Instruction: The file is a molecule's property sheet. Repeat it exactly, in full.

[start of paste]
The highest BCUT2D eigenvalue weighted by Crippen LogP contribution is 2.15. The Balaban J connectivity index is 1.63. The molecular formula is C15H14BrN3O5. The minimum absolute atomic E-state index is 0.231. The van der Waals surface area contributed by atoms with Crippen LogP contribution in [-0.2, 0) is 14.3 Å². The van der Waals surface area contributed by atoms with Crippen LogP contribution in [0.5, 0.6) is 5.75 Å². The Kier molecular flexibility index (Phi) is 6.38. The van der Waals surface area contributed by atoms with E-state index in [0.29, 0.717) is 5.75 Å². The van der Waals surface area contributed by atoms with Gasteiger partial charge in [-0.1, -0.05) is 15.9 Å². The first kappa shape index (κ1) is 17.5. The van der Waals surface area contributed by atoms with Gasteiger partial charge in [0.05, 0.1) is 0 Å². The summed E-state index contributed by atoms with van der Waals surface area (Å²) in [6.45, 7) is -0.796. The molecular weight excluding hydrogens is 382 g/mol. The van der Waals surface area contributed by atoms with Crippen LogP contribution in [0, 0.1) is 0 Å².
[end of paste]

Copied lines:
The highest BCUT2D eigenvalue weighted by Crippen LogP contribution is 2.15. The Balaban J connectivity index is 1.63. The molecular formula is C15H14BrN3O5. The minimum absolute atomic E-state index is 0.231. The van der Waals surface area contributed by atoms with Crippen LogP contribution in [-0.2, 0) is 14.3 Å². The van der Waals surface area contributed by atoms with Crippen LogP contribution in [0.5, 0.6) is 5.75 Å². The Kier molecular flexibility index (Phi) is 6.38. The van der Waals surface area contributed by atoms with E-state index in [0.29, 0.717) is 5.75 Å². The van der Waals surface area contributed by atoms with Gasteiger partial charge in [-0.1, -0.05) is 15.9 Å². The first kappa shape index (κ1) is 17.5. The van der Waals surface area contributed by atoms with Gasteiger partial charge in [0.05, 0.1) is 0 Å². The summed E-state index contributed by atoms with van der Waals surface area (Å²) in [6.45, 7) is -0.796. The molecular weight excluding hydrogens is 382 g/mol. The van der Waals surface area contributed by atoms with Crippen LogP contribution in [0, 0.1) is 0 Å².